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C e le brating 50 Years











Scholarship Gala October 15, 2015 INVESTING IN THE FUTURE


On behalf of the Helen Bader School of Social Welfare, THANK YOU for helping make this event possible! Helen Bader Legacy Presenting Sponsors Stan Stojkovic Dean and Professor

Platinum Table Sponsors

Entertainment Sponsor


ne by one, beginning in 1965, they graduated from what is now UWM’s Helen Bader School of Social Welfare. In the span of the next 50 years, 10,000 erstwhile students — nearly the capacity of UW-Milwaukee Panther Arena — became family therapists, FBI agents, school social workers, police chiefs, community advocates and more, providing Southeast Wisconsin with an unprecedented force of experts in criminal justice and social work. An estimated 75 percent of graduates remained in Wisconsin. Many became leaders in their fields. Meanwhile, our faculty grew strong ties with an increasing number of community partners, enabling our research to translate into evidence-based, practical programs that serve our community’s most vulnerable. There is no doubt that our school’s collective muscle has filled a gap for Wisconsin’s largest, most diverse city and for the region. Last year, 189 men and women graduated from the Helen Bader School of Social Welfare. Like prior generations, most likely will remain in Wisconsin and contribute to the state’s economy and citizens’ welfare. Tonight we grow our student scholarships and celebrate 50 years of working to improve the quality of life in the greater Milwaukee area. No doubt, Helen Bader would be immensely proud of what the school and its community supporters continue to accomplish. Thank you for joining us.

Commemorative Sponsors Herbert H. Kohl Charities, Inc.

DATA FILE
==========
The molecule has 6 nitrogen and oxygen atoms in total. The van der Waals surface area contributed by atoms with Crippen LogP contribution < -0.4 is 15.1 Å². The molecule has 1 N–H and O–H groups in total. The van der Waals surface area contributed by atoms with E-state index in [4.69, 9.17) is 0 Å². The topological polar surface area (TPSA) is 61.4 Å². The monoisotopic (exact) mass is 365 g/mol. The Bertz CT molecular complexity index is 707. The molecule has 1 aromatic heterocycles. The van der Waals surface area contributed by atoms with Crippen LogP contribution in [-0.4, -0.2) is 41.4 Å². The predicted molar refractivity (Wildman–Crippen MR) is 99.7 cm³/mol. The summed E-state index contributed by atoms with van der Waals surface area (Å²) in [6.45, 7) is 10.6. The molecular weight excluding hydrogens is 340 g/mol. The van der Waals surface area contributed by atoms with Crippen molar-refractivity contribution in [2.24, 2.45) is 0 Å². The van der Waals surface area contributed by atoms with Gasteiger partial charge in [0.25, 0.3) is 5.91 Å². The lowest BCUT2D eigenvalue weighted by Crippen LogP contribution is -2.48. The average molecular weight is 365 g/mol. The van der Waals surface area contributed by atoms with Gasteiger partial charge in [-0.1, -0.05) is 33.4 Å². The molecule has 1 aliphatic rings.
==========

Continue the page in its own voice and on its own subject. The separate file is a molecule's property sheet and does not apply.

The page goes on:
Bob Blazich

BASW ‘71, MSSW ‘73

Stan Stojkovic Dean, Helen Bader School of Social Welfare Professor, Criminal Justice


Event Program Dear Friends: Thank you for coming together to celebrate the 50th anniversary of the Helen Bader School of Social Welfare at the University of Wisconsin-Milwaukee. Helen Bader believed in reaching out to others, no matter where they are on life’s journey. From families in crisis to older adults with memory loss, her social work studies at UWM underscored that setbacks can affect any of us, but one person can make a difference, particularly for those who need it the most. Today, more than 25 years later, our family is pleased that the school that bears her name continues that generous spirit. Whether you are an alumni, student, faculty, or community supporter, you can take pride in knowing that the school touches all of us in Southeast Wisconsin in so many ways. Beyond the walls of Enderis Hall, you can see that impact every day in communities across the region. On behalf of all of us in the Bader family, thank you for your efforts to make our world a bit more compassionate, and a bit more just. We look forward to all the promise of the Helen Bader School of Social Welfare for the next 50 years. Sincerely,